Are Thais really that accepting of LGBTIQ people?
Author: Chitsanupong Nithiwana
Dated: Tuesday, June 26, 2018
From tourist images of Pattaya, Phuket and Bangkok, it would seem that Thailand is very accepting of LGBTIQ people. But in fact, discrimination based on gender identity and sexual orientation occurs in schools, trainings and workplaces. Thai society does not accept fully and unconditionally people who are LGBTIQ--lesbian, gay, bisexual, transgender and queer. Thai culture and beliefs create misconceptions and stereotypes about LGBTIQ people that lead to stigma, negative images, discrimination and violence.
Beliefs and culture are powerful forces in Thailand and patriarchy is a firmly rooted norm. For example, in Thai Buddhism, only men are allowed to be monks. Women are not allowed to walk inside certain holy places because menstruation is considered unclean. This shows how Thailand elevates the male sex and gives secondary status to the female sex. And it marginalizes the LGBTIQ community. Norms of inequality lead to sexist regulations and actions, such as not allowing LGBTIQ people to become monks because being LGBTIQ is seen as a sin from a past life. Some religious followers even use physical assaults to punish LGBTIQ people.
LGBTIQ genders are different from the male and female genders that society expects, so LGBTIQ people are considered imperfections. In society’s expectations, transwomen (biological males with female gender identity) and gays seem especially different from other men. So most people often make fun of friends who are neat, shy and sensitive and act differently from the “ideal” man. They refer to transwomen with slang words like tud (ตุ๊ด) and kratoey (กระเทย). Everyone laughs at all this in the media, in performances, in schools.
A popular label is "sexual deviation” (เบี่ยงเบนทางเพศ). It stigmatizes people who do not follow the gender roles that society expects. Another label that should not be used is "alternative sex” (เพศทางเลือก). It means a person chooses a gender other than male or female as an "alternative". This alternative gender is not equal to male and female; it’s an abnormal gender choice.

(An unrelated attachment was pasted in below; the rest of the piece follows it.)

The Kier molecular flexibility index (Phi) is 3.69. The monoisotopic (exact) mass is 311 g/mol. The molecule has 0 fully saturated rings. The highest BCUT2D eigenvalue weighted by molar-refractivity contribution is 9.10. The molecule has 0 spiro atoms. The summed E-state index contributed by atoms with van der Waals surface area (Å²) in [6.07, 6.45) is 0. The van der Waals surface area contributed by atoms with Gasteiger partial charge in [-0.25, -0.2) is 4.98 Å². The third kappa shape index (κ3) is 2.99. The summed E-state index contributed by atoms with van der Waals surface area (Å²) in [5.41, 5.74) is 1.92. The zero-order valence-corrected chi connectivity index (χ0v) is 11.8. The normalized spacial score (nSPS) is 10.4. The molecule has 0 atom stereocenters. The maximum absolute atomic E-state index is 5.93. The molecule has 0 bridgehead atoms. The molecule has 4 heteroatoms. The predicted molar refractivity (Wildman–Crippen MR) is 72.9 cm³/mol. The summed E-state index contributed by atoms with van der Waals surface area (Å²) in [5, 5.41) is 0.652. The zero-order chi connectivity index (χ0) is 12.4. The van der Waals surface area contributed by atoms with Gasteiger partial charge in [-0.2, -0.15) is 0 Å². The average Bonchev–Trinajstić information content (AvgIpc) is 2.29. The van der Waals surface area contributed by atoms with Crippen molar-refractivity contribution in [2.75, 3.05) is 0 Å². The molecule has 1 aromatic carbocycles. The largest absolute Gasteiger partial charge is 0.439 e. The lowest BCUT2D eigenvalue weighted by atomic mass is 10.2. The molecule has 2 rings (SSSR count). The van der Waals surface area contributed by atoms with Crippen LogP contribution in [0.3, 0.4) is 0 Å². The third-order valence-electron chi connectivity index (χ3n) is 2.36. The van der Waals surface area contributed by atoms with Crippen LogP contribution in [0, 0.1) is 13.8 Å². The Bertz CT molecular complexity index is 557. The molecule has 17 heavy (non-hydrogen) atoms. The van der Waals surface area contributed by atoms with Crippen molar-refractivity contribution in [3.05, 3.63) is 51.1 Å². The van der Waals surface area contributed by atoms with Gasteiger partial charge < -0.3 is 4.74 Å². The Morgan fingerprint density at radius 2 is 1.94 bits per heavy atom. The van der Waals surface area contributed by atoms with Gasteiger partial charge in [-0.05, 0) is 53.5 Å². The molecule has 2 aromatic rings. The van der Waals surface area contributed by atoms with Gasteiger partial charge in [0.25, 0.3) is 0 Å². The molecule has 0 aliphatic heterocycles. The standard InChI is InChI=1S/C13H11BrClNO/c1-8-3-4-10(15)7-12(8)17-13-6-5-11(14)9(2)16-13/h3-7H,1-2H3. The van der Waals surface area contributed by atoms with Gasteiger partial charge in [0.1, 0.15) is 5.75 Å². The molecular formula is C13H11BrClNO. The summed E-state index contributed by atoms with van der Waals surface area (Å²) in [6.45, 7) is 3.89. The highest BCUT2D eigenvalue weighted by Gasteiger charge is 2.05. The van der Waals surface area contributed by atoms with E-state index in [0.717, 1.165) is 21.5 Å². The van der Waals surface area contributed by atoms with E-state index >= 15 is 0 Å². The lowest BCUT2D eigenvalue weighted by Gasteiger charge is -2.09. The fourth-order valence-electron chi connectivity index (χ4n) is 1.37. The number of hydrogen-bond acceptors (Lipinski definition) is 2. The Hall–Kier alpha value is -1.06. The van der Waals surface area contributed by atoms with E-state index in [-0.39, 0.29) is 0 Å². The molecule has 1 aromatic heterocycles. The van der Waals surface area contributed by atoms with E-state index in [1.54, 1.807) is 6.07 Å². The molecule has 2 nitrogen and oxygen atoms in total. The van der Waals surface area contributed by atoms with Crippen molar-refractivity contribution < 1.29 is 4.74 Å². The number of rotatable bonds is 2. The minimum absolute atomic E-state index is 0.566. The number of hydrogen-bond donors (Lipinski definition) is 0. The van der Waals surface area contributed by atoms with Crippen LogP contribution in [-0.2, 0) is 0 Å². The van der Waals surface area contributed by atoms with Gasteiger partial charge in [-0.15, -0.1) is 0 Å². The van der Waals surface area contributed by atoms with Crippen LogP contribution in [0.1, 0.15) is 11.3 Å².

Thai society is in a period of transition in terms of understanding the LGBTIQ community. But the challenge is that misperceptions remain and spread.
At my university, students who planned to join the graduation ceremony had to prepare a graduation costume. But the university regulations only allowed you to wear a costume matching your biological sex. This meant transwomen students could not wear what they wished or wear the costume that the men did. My friend brought this up on social media--change.org--and we were surprised by the reaction. Many people thought it was impolite for transgender people to wear what as they want in a public ceremony. And the university claimed that this would deviate from its tradition. This showed how society thought of LGBTIQ people as imperfect and impolite, and how society says they should not express their gender. This made us feel very unaccepted and excluded from society.
However, this story ended up well because we got support from youths at the university and Thai civil society groups, and in December 2017, the government’s Committee on Consideration of Unfair Gender Discrimination ruled that the university should allow us to wear what we want. The graduation ceremony took place in January. This episode gave me a reason to be brave and to fight unequal norms in society.
Chitsanupong Nithiwana, or “Best”, is a 23-year-old Thai transwoman. In 2017, she graduated from Chiang Mai University with first-class honors in political science. Her research study about LGBT rights was published by PolSci CMU Journal 2017. Her dream is to become an international journalist supporting LGBT rights in Thailand and South-East Asia.